Sony Classical’s A Celebration! hits stores February 28, while Decca’s A Celebration is out a week earlier. Order links and track info are below.

John Williams, A Celebration! 80th Birthday Tribute (Sony Classical, 2012)

  1. Sound the Bells! – The Recordings Arts Orchestra of Los Angeles
  2. Out to Sea/The Shark Cage Fugue (from JAWS) – The Boston Pops Orchestra
  3. Theme from Sabrina
  4. March from 1941 – The Boston Pops Orchestra
  5. Adventures on Earth (from E.T. The Extra-Terrestrial) – The Boston Pops Orchestra
  6. Dartmoor, 1912 (from War Horse)
  7. The Adventures of Mutt (from Indiana Jones and the Kingdom of the Crystal Skull)
  8. Harry’s Wondrous World (from Harry Potter and the Sorcerer’s Stone) – The London Symphony Orchestra
  9. Elegy for Cello and Orchestra – The Recordings Arts Orchestra of Los Angeles
  10. Going to School (from Memoirs of a Geisha)
  11. The Mission (Theme for NBC News) – The Recordings Arts Orchestra of Los Angeles
  12. Theme from Schindler’s List – The Pittsburgh Symphony Orchestra
  13. The Adventure Continues (from The Adventures of Tintin: The Secret of the Unicorn) (2:58)
  14. The Throne Room and Finale (from Star Wars) – The Skywalker Symphony Orchestra
  15. Happy Birthday Variations – The Recordings Arts Orchestra of Los Angeles

Tracks 1 and 11 from The American Journey (Sony Classical, 2002)
Tracks 2, 4 and 5 from The Spielberg/Williams Collaboration (Sony Classical, 1990)
Tracks 3 and 12 from Cinema Serenade (Sony Classical, 1997)
Track 6 from War Horse: Original Motion Picture Soundtrack (Masterworks, 2011)
Track 7 from Indiana Jones and the Kingdom of the Crystal Skull: Original Motion Picture Soundtrack (Concord, 2008)
Track 8 from Harry Potter and the Sorcerer’s Stone: Original Motion Picture Soundtrack (Nonsuch/Atlantic, 2001)
Track 9 from Yo-Yo Ma Plays the Music of John Williams (Sony Classical, 2002)
Track 10 from Memoirs of a Geisha: Original Motion Picture Soundtrack (Sony Classical, 2005)
Track 13 from The Adventures of Tintin: The Secret of the Unicorn – Music from the Motion Picture (Masterworks, 2011)
Track 14 from John Williams Conducts The Star Wars Trilogy (Sony Classical, 1990)
Track 15 recorded in 1999 and previously unreleased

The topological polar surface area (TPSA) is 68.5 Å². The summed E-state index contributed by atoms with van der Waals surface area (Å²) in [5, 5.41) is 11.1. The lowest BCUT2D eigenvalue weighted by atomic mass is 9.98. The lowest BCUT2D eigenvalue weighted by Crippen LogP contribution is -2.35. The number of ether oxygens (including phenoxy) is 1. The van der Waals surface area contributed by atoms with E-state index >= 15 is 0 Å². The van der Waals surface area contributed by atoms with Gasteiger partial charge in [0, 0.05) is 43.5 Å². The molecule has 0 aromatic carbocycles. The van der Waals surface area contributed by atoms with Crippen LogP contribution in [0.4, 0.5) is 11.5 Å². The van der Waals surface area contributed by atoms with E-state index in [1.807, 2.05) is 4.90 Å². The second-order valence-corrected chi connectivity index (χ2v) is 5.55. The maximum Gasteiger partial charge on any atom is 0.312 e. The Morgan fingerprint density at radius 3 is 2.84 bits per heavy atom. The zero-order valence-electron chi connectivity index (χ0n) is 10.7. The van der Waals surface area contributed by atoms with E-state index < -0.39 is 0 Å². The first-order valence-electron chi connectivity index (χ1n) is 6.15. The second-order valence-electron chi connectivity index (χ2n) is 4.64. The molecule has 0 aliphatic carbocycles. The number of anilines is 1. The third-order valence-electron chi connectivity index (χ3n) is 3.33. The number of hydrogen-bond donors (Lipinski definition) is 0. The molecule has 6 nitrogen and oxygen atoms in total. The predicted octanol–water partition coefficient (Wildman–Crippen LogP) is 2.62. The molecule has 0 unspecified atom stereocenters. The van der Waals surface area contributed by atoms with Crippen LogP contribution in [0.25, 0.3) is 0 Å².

John Williams and The Boston Pops Orchestra, A Celebration (Decca, 2012)

Disc 1: Music from Hollywood

  1. Main Theme from Star Wars
  2. Princess Leia (from Star Wars)
  3. Flying Theme (from E.T. the Extra-Terrestrial)
  4. March from Superman: The Movie
  5. Love Theme (from Superman: The Movie)
  6. March from Raiders of the Lost Ark
  7. Main Theme (from Chariots of Fire)
  8. Tara’s Theme (from Gone with the Wind)
  9. Theme from A Summer Place
  10. Theme from The Pink Panther
  11. Never on a Sunday
  12. Trolley Song (from Meet Me in St. Louis)
  13. Singin’ in the Rain
  14. Pops Salutes the Oscars
  15. Suite from Close Encounters of the Third Kind

Disc 2: Salute to NYC

  1. Overture (from Candide)
  2. Theme from New York, New York
  3. Night Waltz/Send in the Clowns (from A Little Night Music)
  4. Memory (from Cats)
  5. There’s No Business Like Show Business (from Annie Get Your Gun)
  6. Selections from Gigi (The Night They Invented Champagne/Gigi/Waltz at Maxim’s/I’m So Glad I’m Not Young Anymore/The Parisians/Say a Prayer for Me Tonight/Thank Heaven for Little Girls)
  7. Sleepy Lagoon
  8. Moonlight Serenade
  9. Satin Doll
  10. In the Mood
  11. Sing, Sing, Sing
  12. Overture (from A Chorus Line)
  13. Seventy-Six Trombones (from The Music Man)
  14. Unchained Melody
  15. America Medley

This compilation consists of material recorded by John Williams and The Boston Pops between 1980 and 1989. It was previously released as Encore! (Philips B0002606-02, 2004).

Written by Mike Duquette

January 23, 2012 at 11:10

One Response

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  1. Congrats to Mr. Williams on having TWO scores, War Horse and Tin Tin, nominated for Oscars!

    Don

    January 24, 2012 at 10:38